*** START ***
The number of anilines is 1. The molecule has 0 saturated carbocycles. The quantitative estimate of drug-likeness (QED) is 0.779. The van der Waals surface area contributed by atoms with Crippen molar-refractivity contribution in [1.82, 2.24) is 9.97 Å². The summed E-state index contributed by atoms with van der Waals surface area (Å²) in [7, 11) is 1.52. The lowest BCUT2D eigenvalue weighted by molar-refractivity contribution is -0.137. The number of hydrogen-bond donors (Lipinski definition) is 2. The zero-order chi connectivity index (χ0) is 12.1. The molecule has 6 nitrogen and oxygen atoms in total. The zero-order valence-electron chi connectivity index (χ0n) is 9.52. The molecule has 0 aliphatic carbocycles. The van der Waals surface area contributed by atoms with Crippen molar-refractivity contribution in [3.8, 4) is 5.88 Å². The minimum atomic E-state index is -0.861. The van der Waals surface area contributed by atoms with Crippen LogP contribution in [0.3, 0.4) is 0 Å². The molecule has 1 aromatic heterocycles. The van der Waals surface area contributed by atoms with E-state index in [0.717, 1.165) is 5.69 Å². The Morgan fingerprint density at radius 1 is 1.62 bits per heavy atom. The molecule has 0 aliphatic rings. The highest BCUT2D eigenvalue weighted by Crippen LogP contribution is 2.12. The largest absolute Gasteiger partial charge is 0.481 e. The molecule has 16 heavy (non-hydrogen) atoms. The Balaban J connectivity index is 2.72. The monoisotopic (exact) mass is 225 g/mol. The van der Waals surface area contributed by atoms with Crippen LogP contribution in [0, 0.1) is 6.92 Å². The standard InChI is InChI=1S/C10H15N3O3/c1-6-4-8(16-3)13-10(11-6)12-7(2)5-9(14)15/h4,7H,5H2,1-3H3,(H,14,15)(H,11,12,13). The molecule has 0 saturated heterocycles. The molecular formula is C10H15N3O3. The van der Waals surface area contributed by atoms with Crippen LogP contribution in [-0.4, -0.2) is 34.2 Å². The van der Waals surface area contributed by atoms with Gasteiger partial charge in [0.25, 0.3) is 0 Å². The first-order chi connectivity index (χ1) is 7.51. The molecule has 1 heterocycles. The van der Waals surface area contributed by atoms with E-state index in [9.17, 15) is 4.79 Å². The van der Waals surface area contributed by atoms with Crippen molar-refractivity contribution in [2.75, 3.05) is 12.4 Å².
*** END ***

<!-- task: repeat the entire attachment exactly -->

The number of anilines is 1. The molecule has 0 saturated carbocycles. The quantitative estimate of drug-likeness (QED) is 0.779. The van der Waals surface area contributed by atoms with Crippen molar-refractivity contribution in [1.82, 2.24) is 9.97 Å². The summed E-state index contributed by atoms with van der Waals surface area (Å²) in [7, 11) is 1.52. The lowest BCUT2D eigenvalue weighted by molar-refractivity contribution is -0.137. The number of hydrogen-bond donors (Lipinski definition) is 2. The zero-order chi connectivity index (χ0) is 12.1. The molecule has 6 nitrogen and oxygen atoms in total. The zero-order valence-electron chi connectivity index (χ0n) is 9.52. The molecule has 0 aliphatic carbocycles. The van der Waals surface area contributed by atoms with Crippen molar-refractivity contribution in [3.8, 4) is 5.88 Å². The minimum atomic E-state index is -0.861. The van der Waals surface area contributed by atoms with Crippen LogP contribution in [0.3, 0.4) is 0 Å². The molecule has 1 aromatic heterocycles. The van der Waals surface area contributed by atoms with E-state index in [0.717, 1.165) is 5.69 Å². The Morgan fingerprint density at radius 1 is 1.62 bits per heavy atom. The molecule has 0 aliphatic rings. The highest BCUT2D eigenvalue weighted by Crippen LogP contribution is 2.12. The largest absolute Gasteiger partial charge is 0.481 e. The molecule has 16 heavy (non-hydrogen) atoms. The Balaban J connectivity index is 2.72. The monoisotopic (exact) mass is 225 g/mol. The van der Waals surface area contributed by atoms with Crippen LogP contribution in [0, 0.1) is 6.92 Å². The standard InChI is InChI=1S/C10H15N3O3/c1-6-4-8(16-3)13-10(11-6)12-7(2)5-9(14)15/h4,7H,5H2,1-3H3,(H,14,15)(H,11,12,13). The molecule has 0 saturated heterocycles. The molecular formula is C10H15N3O3. The van der Waals surface area contributed by atoms with Crippen LogP contribution in [-0.4, -0.2) is 34.2 Å². The van der Waals surface area contributed by atoms with Gasteiger partial charge in [0.25, 0.3) is 0 Å². The first-order chi connectivity index (χ1) is 7.51. The molecule has 1 heterocycles. The van der Waals surface area contributed by atoms with E-state index in [9.17, 15) is 4.79 Å². The van der Waals surface area contributed by atoms with Crippen molar-refractivity contribution in [2.75, 3.05) is 12.4 Å².